Duke is used to playing with a target on its back. Now ranked No. 1 in the country, the Blue Devils just saw that target grow even larger.
After an 11-day hiatus for final exams, Duke will begin back-to-back games at Cameron Indoor Stadium Wednesday at 7 p.m. against Cornell.
“Being No. 1 now we know that if we didn’t get everybody’s best shot before, we definitely are now,” senior forward Mason Plumlee said. “It doesn’t matter who we’re playing. That’s the mentality when we were playing Minnesota, VCU and Louisville. It doesn’t matter who we’re playing, we’re trying to be great every time we step on the floor.”
Marshall Plumlee’s return
Redshirt freshman Marshall Plumlee is expected to make his debut against the Big Red. After redshirting last season, Marshall missed the beginning of this season with a stress fracture in his foot.
He dressed for the first time all year in Duke’s 88-50 win against Temple, but is expected to receive his first minutes Wednesday.
“It gives us depth. Marshall is a high-energy guy,” Mason said. “He’s athletic, he’s 7-feet tall and he goes after the ball. He’s not afraid of contact.”
Teammates praised both Marshall’s size and his aggressiveness on the floor, saying he has the potential to give the team a burst of life off the bench.
“You can’t teach 7-feet,” sophomore point guard Quinn Cook said. “He’s that guy that you hate to play against but that you love to have on your team. He’s going to set the hardest screens and rebound.”
Cleaning up the glass
One area in which Marshall is expected to help is in the boards. The Blue Devils are being outrebounded on the season on average by 1.0 rebounds per game.
Marshall adds another post presence off the bench—joining junior Josh Hairston and freshman Amile Jefferson—though Marshall is the only player on the entire team officially listed as a center.
“He gives us a really good rebounder, which people have pointed to the boards as one of our weaknesses. I think right away he helps us on the boards,” Mason said. “Normally guys that big don’t move their feet as well as him and don’t play as hard for whatever reason. He’s aggressive in there.”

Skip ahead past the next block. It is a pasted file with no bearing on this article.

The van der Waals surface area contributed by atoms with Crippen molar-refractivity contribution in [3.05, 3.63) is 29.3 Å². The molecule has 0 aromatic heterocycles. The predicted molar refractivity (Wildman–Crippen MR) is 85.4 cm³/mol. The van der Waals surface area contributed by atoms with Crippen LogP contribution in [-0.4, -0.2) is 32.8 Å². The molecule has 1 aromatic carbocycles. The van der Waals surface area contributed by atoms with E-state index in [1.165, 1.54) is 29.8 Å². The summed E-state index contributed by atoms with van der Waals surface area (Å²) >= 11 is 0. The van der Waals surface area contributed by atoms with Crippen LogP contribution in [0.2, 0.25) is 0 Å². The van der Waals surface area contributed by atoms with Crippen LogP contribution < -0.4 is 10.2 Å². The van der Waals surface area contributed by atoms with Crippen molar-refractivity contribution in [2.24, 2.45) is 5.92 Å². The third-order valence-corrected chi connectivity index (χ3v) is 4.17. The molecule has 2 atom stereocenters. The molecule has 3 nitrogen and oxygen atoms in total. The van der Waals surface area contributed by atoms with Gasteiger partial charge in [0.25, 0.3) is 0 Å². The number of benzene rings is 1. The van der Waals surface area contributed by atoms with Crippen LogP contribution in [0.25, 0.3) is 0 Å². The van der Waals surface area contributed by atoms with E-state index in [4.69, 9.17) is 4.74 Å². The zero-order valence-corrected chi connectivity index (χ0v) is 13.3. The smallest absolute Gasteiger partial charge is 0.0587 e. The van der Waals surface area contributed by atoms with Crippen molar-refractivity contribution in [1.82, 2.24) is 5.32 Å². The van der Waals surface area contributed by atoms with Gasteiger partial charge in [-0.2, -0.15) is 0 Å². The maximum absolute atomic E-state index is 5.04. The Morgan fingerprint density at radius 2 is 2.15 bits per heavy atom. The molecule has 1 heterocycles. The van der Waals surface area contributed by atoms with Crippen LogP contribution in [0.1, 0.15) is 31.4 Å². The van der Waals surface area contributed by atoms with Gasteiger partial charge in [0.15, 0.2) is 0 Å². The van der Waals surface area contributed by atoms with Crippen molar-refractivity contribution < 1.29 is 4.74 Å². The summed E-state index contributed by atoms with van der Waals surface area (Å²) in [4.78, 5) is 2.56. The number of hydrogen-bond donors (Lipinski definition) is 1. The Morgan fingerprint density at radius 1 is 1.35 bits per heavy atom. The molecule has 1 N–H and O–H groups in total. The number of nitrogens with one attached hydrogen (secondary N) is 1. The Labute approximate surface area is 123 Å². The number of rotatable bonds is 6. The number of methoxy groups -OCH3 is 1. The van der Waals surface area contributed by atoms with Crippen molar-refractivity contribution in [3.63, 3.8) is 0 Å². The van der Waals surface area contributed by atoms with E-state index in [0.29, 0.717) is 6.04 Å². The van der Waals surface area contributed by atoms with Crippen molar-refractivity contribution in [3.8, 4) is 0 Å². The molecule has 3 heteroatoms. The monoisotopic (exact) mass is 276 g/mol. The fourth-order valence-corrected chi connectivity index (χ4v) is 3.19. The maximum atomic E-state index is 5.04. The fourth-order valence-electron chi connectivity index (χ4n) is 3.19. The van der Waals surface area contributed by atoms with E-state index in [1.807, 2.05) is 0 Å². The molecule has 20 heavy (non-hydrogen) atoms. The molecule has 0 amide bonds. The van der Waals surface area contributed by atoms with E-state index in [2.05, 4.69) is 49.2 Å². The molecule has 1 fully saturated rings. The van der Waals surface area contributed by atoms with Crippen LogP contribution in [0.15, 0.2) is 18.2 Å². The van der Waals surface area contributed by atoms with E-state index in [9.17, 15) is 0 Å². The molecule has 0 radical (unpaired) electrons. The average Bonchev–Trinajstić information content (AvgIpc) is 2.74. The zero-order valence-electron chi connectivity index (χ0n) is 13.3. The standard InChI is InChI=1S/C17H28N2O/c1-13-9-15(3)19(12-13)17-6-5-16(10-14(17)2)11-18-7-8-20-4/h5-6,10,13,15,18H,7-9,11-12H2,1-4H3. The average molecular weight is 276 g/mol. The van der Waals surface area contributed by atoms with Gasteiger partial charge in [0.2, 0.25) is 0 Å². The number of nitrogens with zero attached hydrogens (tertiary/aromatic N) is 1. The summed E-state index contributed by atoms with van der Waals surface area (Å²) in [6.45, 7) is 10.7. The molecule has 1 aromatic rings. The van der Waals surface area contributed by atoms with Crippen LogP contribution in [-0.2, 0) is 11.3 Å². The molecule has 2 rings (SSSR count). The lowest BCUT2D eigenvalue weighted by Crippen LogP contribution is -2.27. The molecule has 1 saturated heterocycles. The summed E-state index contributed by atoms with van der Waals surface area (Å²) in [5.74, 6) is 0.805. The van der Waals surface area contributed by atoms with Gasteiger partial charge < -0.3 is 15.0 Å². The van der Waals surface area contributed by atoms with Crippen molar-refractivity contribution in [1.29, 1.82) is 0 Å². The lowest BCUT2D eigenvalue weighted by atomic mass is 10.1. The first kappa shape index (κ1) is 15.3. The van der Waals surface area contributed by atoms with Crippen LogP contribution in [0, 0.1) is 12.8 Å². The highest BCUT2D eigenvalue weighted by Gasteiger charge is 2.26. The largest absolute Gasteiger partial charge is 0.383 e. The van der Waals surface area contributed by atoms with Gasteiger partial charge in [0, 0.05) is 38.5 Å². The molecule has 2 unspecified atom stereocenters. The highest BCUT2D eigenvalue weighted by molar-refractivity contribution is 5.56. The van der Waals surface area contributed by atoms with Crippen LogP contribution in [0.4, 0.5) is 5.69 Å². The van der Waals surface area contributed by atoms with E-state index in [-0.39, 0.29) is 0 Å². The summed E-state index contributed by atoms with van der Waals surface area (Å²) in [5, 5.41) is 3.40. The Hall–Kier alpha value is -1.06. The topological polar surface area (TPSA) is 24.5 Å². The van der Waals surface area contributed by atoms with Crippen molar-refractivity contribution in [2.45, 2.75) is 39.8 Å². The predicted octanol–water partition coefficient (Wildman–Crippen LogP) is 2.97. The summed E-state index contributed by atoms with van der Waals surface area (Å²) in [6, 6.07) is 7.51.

But the need to improve on the boards extends beyond the frontcourt. Mason leads the team with 11.3 rebounds per game, but players said that the coaches identified guard rebounding as something to focus on.
“We can definitely get better: cut down turnovers, help Mason on the defensive rebounding,” Cook said. “I sometimes get so caught up in his 17- and 20-rebound games. We think we can get rebounds, so we need to get better on defensive rebounding.”
After beginning the season 1-4, the Big Red have bounced back to win three of their last five games. Their downfall all season has been their poor shooting on the offensive end, where they are shooting just 39.4 percent from the field.
Head coach Bill Courtney’s squad possesses just one double-digit scorer, sophomore forward Shonn Miller, who tallies 10.3 points per game. A strong defensive threat with 2.0 steals and 1.9 blocks per contest, he will have his hands full standing at 6-foot-7, ceding a significant height advantage to Duke’s starting forwards Mason Plumlee and Ryan Kelly.
The Big Red’s scoring is spread out with nine players receiving significant minutes. Six of those nine players, however, are shooting less than 40 percent from the field.
Even though the Blue Devils are No. 1 now and have beaten three top five teams already this season—Kentucky, Louisville and Ohio State—they are not intending to look past these next two games against seemingly easier opponents in Cornell and Elon.
“Nobody won a championship in December. It’s good to be ahead of the pack now, but we know that if we don’t improve going forward we won’t be there at the end,” Mason said.
But that early-season success has validated the team’s confidence in itself.
“If you ask me, we weren’t going to lose and we’re not going to lose for the rest of the year,” Kelly said.